The U.S. Women’s Open begins Thursday at the Pine Needles Lodge and Golf Club in Southern Pines, N.C., with competitors looking to take home a piece of the $10 million purse. Just Women’s Sports has some storylines to follow as the tournament gets underway.
Michelle Wie West announced last week that the U.S. Open would be her last for a while. After 22 years at the top of the golf world, Wie West is ready to step away from competitive golf.
She says she does plan to enter the 2023 U.S. Women’s Open at Pebble Beach. But while the five-time LPGA winner concedes she could change her mind, she also has been contemplating this break for a while.
“It’s been an amazing journey, and I’m very excited for what happens next,” she said Tuesday. “I have zero regrets in my career. There’s always that inkling of wishing I had done more. But no one is ever going to be 100 percent satisfied.
“I have definitely had an up-and-down career, but I’m extremely proud for the resiliency that I’ve shown. I’m extremely proud to have achieved the two biggest dreams that I’ve had — one being graduating from Stanford, and the other winning the U.S. Open.”
According to Nelly Korda, her plan was not to return to competitive golf at the U.S. Open. But after undergoing surgery for a blot clot in her left arm, the journey back to 100 percent has landed her at the year’s second major.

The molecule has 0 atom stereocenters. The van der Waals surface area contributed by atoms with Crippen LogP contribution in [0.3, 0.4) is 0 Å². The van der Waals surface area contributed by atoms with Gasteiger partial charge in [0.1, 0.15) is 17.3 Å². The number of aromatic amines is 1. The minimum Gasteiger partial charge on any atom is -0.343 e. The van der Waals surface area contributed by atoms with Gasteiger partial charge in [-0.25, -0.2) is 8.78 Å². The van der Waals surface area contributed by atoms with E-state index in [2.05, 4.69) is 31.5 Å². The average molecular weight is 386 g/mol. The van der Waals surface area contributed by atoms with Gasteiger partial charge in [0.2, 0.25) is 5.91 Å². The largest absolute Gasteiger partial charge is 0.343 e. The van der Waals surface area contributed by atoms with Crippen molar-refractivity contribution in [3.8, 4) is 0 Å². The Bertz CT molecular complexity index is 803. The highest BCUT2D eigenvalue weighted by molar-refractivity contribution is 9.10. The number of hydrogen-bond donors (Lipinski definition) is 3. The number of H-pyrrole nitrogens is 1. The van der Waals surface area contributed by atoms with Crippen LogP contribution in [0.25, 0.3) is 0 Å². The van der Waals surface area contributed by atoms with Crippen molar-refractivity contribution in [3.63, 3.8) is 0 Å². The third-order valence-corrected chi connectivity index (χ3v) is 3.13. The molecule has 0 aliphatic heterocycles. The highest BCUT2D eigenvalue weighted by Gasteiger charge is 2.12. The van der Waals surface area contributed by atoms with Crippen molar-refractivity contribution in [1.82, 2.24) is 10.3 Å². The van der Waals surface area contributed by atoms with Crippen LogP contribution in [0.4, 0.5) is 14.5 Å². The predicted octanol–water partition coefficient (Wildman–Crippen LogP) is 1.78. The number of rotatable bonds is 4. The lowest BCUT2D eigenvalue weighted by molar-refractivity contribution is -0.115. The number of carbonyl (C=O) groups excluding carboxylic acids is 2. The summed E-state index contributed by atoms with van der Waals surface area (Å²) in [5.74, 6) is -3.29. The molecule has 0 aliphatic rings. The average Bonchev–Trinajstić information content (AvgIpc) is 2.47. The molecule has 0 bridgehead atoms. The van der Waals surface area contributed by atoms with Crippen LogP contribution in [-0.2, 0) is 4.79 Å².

Still the second-ranked player in the world, Korda is managing her expectations knowing that it’s been a few months since she’s played at a high level.
“I’m not expecting too much,” she said. “Girls are already in the middle of their season, they have a lot of rounds under their belts.
“I just missed it so much. As I got closer to this week, I started hitting it a little longer. I think the juices started flowing a little bit more, but I’m so happy to be out here against everyone.”
While the winner of this year’s tournament will take home nearly $2 million in prize money – a significant increase from last year – many of the game’s top golfers aren’t looking at the money as the be-all-end-all. Instead, it’s about the history they’ll make.
“I don’t care about money because these are majors,” world No. 1 Jin Young Ko told GolfChannel.com. “I don’t need to make more money, I want my name on the U.S. Open trophy, and I want history.”
Still, the money certainly marks a step in the right direction for equality in the sport of golf.
“At the end of the day, yes, the more zeros are better, but we’re all professional athletes and trying to play well in what we do and just having a good time out there,” Lydia Ko said. “And to be able to play for more money doing that is a bonus.”
The first golfers will tee off at 7 a.m. ET Thursday to start the first round. The first round will air on USA Network starting at 3 p.m. ET Thursday.